Comment.  I blogged the EU ministers' recommendation earlier today, and as I read it, it's weak tea.  The most that can be said for it is that it's a recommendation by the government, not just a recommendation to the government.  It takes the problem seriously, as well as the opportunity and the previous studies and recommendations.  But it stops far short of the near-consensus recommendation for an OA mandate for publicly-funded research.  The explanation lies in Mariano Gago's remark, "The question of open access is to be dealt with in parallel with the viability of scientific publishers."  It doesn't matter that the organizations speaking on behalf of research want an OA mandate (esp. the European Research Council, the European Research Advisory Board, and over 1,300 European research institutions).  It doesn't matter that the mission of public funding agencies is to advance research and the public interest, not the private interests of publishers.  Nor does it matter that publisher lobbyists typically exaggerate the threats to their viability (see esp. Sections 5-9).  Nor does it matter that there are compromises (such as embargoes and the dual deposit/release strategy) to support the publishing industry without retreating from an OA mandate for publicly-funded research.  It's as if publishers have been given a veto.  As I once argued about the EC, the Council "seems to see its role as mediating a controversy rather than deciding it."

EU Council of Ministers recommendations on OA

Today the Council of the European Union released the Council Conclusions on scientific information in the digital age: access, dissemination and preservation.  (Thanks to three friends who sent me word simultaneously.)  Excerpt:

The Council of the European Union...Recognises...

  • that over the past years scientific libraries' capacity to provide researchers with access to a wide range of publications has been affected by rising overall prices of scientific journals (including electronic distribution of publications);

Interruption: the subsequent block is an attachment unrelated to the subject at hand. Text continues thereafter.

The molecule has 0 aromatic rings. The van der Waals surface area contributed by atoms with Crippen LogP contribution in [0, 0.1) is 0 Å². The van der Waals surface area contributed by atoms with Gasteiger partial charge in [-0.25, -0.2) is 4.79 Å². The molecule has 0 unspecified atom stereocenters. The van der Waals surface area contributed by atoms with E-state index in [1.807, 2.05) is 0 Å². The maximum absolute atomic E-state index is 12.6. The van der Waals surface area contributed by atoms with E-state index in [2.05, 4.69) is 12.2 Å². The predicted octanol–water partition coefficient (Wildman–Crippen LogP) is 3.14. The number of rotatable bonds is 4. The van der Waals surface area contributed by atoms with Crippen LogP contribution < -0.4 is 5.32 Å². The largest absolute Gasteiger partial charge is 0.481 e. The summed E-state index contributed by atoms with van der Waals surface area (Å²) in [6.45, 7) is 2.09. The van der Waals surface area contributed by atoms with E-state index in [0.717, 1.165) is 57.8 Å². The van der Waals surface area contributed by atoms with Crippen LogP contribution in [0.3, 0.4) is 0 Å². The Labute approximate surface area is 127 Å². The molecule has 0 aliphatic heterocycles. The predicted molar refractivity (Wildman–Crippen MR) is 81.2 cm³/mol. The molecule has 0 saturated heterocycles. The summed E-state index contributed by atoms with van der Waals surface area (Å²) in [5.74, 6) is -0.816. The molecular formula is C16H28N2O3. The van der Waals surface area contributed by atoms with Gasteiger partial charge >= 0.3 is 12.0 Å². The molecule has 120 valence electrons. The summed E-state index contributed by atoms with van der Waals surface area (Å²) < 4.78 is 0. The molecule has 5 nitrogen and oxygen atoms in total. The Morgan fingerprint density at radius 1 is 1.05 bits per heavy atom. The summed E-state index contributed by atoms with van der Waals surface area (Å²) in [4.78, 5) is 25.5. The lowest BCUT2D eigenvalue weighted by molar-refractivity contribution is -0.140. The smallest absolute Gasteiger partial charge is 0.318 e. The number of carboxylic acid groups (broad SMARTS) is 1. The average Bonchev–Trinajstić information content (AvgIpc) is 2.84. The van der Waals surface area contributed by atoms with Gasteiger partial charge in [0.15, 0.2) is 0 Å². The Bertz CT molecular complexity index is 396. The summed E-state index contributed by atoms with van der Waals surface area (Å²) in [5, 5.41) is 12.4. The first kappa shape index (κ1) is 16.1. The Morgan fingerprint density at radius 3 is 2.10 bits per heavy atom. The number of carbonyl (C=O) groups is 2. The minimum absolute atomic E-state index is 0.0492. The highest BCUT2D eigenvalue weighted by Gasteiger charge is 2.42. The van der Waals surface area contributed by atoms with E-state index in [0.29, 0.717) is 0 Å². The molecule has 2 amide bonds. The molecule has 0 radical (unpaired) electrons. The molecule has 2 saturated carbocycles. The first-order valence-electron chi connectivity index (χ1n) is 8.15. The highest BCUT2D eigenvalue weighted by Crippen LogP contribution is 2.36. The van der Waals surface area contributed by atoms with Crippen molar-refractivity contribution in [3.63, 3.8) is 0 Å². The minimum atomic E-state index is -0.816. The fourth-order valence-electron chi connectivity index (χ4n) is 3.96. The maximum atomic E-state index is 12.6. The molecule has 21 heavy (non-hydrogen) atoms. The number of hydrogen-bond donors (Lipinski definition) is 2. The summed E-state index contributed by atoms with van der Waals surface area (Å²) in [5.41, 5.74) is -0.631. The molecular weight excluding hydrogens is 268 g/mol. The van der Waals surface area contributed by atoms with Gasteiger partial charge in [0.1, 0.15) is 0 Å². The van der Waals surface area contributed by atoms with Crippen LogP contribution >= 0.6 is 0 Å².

• the strategic importance for Europe’s scientific development of current initiatives to develop sustainable models for open access to scientific information.


  • the need to ensure rapid and wide access to publicly funded research results;
  • that Member States have a strong interest in an efficient scientific information system that maximises the socio-economic impact of public investments in research and technological development;
  • the importance of scientific output resulting from publicly funded research being available on the Internet at no cost to the reader under economically viable circumstances, including delayed open access;
  • the cross-border nature of many research endeavours, of their funding sources, and of their dissemination channels;
  • the importance of better access to unprocessed data and repository resources for data and material that allows fresh analysis and utilisation beyond what the originator of the data had envisaged;
  • that new forms of electronic communication have the potential to enable open access to data and scientific publications, and provide a unique opportunity for the open development of specific data mining, analysis and integration tools, possibly enhanced by common format standards; ...

Takes note

  • of recent reports calling on the Commission to improve access to results stemming from the research it funds, including reports of the European Research Advisory Board and the European Research Council's Scientific Council supporting open access to Community funded research results;
  • of the intention of the Commission to support further research on the scientific publication system, and to carry out a study on the economic aspects of digital preservation.

Invites the member

  • reinforce national strategies and structures for access to and preservation and dissemination of scientific information, tackling organisational, legal, technical and financial issues;
  • enhance the co-ordination between Member States, large research institutions and funding bodies on access, preservation and dissemination policies and practices;